My worst fears were confirmed as Thierry and I sat in the centre circle after the final whistle. His name was sung from the rooftops, while my contribution was recognised by a deafening silence. It was like I was the invisible man.
It is strange to see how hard done by Cole genuinely seems to feel. He thinks the club should have been as desperate to organise his new contract as they were their star striker who only had a year remaining on his deal. He almost crashed his car because they would only pay him £220k a month. After being busted for trying join a rival club behind Arsenal’s back, he can’t work out why it was the name of the captain and all time top scorer that was sung in the Stade de France and not his own. Remarkable.
Cole faced his former club for the first time since the move in December, with the clubs playing a 1-1 draw which saw the left-back booed every time he went near the ball.
“I’m not really bothered any more about the chants and that,” Cole said after the game. “I would like to thank the Chelsea fans, who were amazing.”
Fabregas, who Cole referred to as “an unproven featherweight” in his autobiography, was not impressed.
“For me, Ashley Cole is a closed subject,” he said. “He is not a friend because after leaving Arsenal he said many unjust things about us. In the world of football, respect between companions is the key – and he broke this rule. This player is forgotten – and also the person. I do not want to speak to him again. I believe that Cole was very well treated by Arsenal and that his response was not correct.”
A couple of months later, Arsenal and Chelsea met in the League Cup final, which finished with a victory for the blues. Didier Drogba won the game with five minutes left to play before three players were sent off in injury time for their role in a mass brawl.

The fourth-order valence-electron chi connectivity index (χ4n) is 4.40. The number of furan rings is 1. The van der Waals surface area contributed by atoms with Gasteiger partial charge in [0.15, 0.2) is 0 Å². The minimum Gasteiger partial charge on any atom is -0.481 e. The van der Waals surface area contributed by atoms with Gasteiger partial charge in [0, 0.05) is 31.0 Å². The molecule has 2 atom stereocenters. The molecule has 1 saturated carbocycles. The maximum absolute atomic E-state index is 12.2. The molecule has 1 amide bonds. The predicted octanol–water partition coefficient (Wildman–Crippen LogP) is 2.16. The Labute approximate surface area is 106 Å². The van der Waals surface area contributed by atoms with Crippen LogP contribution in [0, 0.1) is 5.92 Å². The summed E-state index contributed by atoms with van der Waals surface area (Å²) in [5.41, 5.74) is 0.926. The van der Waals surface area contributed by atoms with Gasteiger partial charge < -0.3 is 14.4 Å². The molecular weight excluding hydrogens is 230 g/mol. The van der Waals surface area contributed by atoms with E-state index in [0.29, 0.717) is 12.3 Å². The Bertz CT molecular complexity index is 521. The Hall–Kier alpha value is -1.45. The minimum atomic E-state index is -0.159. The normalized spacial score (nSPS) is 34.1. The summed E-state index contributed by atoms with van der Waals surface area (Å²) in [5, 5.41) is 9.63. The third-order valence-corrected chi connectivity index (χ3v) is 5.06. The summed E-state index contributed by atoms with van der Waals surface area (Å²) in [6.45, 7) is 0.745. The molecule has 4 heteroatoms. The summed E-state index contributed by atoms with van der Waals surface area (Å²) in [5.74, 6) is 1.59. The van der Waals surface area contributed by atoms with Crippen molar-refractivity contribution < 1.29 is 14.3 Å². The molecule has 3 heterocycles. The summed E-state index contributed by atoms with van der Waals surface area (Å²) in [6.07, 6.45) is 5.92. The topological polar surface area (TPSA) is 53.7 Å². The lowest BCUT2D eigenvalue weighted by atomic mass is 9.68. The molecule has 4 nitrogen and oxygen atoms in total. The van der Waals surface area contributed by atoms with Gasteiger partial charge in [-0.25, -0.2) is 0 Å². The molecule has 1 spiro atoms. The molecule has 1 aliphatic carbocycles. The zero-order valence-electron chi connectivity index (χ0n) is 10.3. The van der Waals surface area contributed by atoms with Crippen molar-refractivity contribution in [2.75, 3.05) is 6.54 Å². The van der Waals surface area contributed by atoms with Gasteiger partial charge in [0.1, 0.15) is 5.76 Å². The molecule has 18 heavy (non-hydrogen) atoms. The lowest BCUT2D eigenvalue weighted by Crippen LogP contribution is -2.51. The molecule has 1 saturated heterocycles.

“I feel a part of it at Chelsea now,” he said. “The fans seem to like me and I love the fans. I’m enjoying life, the manager’s good and after six or seven months here I’ve already won a medal. That’s why I came here. I loved Highbury, I loved the fans but I’ve moved on. I’ve seen myself in a red shirt all my life and then I’m in a blue one. But it happens, players move from team to team and it doesn’t mean I’m a traitor. For me it’s been a move for the better.”
The following season, Cole was asked about the reception he was likely to get at the Emirates when facing his former club. Arsenal went on to win the game 1-0 thanks to a goal from former blue William Gallas. Cole was insistent he wasn’t bothered by the reaction of his old fans.
“I am used to it, and I am looking forward to the game,” he said. “I want to go there and play them because I did not get to play there earlier this year. I will go there and front up. I am a grown man. They threw money at me at Stamford Bridge, and that was bad, but I get that every game. I love it. It would be nice to go there and shut some people up. It’s going to be tough though. To be honest, I am really not bothered about the reception I will get, even though I know the crowd will get on my back. I don’t think I have anything to prove to them. They know how good I was when I was with them and what I did for the club. It is not about that. Of course Arsenal still means something to me. I don’t hate the club or the players. I love the club, but it has finished for me there now.”
However, at the end of the game, clearly riled by the Arsenal fans, Cole stuck his fingers up at them which was investigated by the FA.
At the end of the 2008/2009 season, Cole put in a great performance in Chelsea’s 4-1 victory over Arsenal at the Emirates, much to his delight.
“Coming back to my old club, I hate losing against Arsenal so it means I’m more motivated,” he said. “It is always there (the abuse), I expect it now and I am used to it. I just want to play my game and win for Chelsea.”